Mark Zuckerberg Has Apologized For The Facebook VR Tour Of Flooded Streets And Damaged Buildings In Puerto Rico

Live from virtual reality — teleporting to Puerto Rico to discuss our partnership with NetHope and American Red Cross to restore connectivity and rebuild communities.

Posted by Mark Zuckerberg on Monday, October 9, 2017

The Internet can’t decide whether or not this was a good idea.

On Oct. 9, Facebook CEO Mark Zuckerberg and the company’s head of social VR, Rachel Dwyer, showed off the social media platform’s virtual reality experience. The promotional livestream was done via Facebook Live because branding. However, one section of the video really bothered some people. During their tour, Zuckerberg and Dwyer went to hurricane-stricken Puerto Rico. The video was intended to show the Facebook audience how they’ve been assisting the American Red Cross and NetHope with relief efforts in Puerto Rico. However, some people saw it as exploitative.

The Facebook video showing avatars in Puerto Rico has really caught the Internet’s attention in a bad way…

And in a good way.

Mark Zuckerberg / Facebook

Some critics of the video argue that showing scenes from devastated Puerto Rico was unnecessary and tone deaf. However, Zuckerberg received some support from people with family in Puerto Rico because of the work Facebook has been doing on the island since Hurricane Maria hit.

One moment that got people’s attention was when Zuckerberg and Dwyer’s  avatars high-five in front of a flooded house.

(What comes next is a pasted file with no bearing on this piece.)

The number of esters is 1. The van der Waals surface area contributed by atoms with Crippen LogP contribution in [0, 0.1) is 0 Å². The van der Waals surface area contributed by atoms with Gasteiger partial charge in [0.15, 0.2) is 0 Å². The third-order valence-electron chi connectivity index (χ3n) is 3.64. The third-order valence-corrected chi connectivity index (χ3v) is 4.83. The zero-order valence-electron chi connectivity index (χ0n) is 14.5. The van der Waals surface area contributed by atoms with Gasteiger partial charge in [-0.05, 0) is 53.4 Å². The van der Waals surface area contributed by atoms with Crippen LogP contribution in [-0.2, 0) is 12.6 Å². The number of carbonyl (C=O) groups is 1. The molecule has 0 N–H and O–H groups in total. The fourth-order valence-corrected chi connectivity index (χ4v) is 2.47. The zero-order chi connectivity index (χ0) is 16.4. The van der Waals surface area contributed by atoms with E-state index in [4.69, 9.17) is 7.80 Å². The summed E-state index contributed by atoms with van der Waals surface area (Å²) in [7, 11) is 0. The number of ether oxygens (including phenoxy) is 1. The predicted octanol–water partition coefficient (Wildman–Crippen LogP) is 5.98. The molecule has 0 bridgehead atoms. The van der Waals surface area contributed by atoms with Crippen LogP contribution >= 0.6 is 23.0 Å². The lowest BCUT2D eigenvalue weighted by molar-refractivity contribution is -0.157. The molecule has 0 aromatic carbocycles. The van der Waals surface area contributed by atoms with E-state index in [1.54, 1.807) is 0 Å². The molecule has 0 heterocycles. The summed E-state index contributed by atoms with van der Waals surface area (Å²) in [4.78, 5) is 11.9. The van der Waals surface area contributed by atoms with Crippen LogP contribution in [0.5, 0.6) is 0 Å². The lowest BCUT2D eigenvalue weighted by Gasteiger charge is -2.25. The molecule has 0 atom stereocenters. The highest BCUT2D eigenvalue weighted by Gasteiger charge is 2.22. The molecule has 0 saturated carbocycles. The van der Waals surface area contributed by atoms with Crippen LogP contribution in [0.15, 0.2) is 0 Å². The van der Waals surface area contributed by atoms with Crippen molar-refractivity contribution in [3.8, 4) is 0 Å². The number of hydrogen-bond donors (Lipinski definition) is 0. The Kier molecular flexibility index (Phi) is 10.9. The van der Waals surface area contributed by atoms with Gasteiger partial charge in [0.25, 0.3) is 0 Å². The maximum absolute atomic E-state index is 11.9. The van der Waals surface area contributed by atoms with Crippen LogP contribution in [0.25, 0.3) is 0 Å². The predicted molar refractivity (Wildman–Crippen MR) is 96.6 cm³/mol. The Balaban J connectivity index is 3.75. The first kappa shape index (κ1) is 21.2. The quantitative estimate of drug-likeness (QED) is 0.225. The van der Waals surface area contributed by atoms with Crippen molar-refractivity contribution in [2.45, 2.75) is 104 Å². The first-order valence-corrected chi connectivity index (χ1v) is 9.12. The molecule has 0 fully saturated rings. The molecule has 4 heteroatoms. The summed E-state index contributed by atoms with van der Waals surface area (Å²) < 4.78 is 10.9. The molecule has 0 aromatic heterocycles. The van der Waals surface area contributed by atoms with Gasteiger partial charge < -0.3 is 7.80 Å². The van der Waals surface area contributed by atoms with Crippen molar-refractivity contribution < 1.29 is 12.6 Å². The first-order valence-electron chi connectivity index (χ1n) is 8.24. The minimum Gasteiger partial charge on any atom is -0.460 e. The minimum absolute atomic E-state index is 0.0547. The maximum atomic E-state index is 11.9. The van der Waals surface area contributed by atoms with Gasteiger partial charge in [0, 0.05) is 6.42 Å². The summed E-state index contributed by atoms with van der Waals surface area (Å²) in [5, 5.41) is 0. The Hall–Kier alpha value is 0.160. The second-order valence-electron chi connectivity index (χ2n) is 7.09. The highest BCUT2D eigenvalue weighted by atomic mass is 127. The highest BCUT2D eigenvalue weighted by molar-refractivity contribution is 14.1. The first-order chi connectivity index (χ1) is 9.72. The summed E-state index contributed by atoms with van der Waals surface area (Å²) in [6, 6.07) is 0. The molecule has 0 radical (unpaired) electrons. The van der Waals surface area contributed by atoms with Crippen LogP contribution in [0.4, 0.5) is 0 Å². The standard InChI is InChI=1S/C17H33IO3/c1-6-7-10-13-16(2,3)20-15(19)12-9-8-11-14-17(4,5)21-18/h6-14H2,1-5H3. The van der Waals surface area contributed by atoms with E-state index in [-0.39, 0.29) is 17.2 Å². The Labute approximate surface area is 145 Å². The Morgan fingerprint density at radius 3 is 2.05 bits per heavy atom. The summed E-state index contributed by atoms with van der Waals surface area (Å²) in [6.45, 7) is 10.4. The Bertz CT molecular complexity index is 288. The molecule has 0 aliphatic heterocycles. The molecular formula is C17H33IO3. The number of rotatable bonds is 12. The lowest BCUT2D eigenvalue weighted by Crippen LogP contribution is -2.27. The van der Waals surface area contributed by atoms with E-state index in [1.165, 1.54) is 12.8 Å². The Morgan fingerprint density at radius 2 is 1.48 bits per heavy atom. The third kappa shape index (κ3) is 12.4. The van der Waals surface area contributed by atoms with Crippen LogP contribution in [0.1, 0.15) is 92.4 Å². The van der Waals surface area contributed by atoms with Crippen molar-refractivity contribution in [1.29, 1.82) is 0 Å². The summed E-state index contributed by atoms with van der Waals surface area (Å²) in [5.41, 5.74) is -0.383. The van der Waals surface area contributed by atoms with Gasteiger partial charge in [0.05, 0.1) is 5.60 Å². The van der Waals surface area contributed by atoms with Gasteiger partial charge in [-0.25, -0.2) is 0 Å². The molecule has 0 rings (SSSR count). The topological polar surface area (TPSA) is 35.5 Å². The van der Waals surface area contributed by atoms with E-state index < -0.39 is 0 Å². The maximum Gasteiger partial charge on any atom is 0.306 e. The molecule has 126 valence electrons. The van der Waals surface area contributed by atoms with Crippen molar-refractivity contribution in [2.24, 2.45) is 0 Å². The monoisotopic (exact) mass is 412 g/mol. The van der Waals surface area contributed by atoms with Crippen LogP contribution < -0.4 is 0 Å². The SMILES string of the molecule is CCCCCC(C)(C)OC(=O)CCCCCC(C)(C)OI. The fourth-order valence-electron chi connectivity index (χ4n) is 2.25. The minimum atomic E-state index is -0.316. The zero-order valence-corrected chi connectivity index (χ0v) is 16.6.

After the livestream, the Internet was divided on the video, with some accusing the company of exploiting Puerto Rico for press.

Puerto Ricans have been struggling to get back on their feet since Hurricane Maria tore through the island. Food, water, medicine, and basic necessities are running low and some still haven’t heard from family and friends on the island. Several companies, including Facebook, are sending resources and people to help in the recovery of Puerto Rico.

Some considered the VR promo helpful in bringing attention to what is happening in Puerto Rico.

Mark Zuckerberg / Facebook

And, he does look like a early 2000s Justin Timberlake in VR form.

Zuckerberg replied to the comments criticizing the promo video and apologized.

Mark Zuckerberg / Facebook

“One of the most powerful features of VR is empathy,” Zuckerberg posted. “My goal here was to show how VR can raise awareness and help us see what’s happening in different parts of the world. I also wanted to share the news of our partnership with the Red Cross to help with the recovery. Reading some of the comments, I realize this wasn’t clear, and I’m sorry to anyone this offended.”

So, let us know. Do you think the VR promo was in bad taste?

READ: The Latino Workers At Facebook Have Joined A Union To Get Better Pay To Afford Decent Housing

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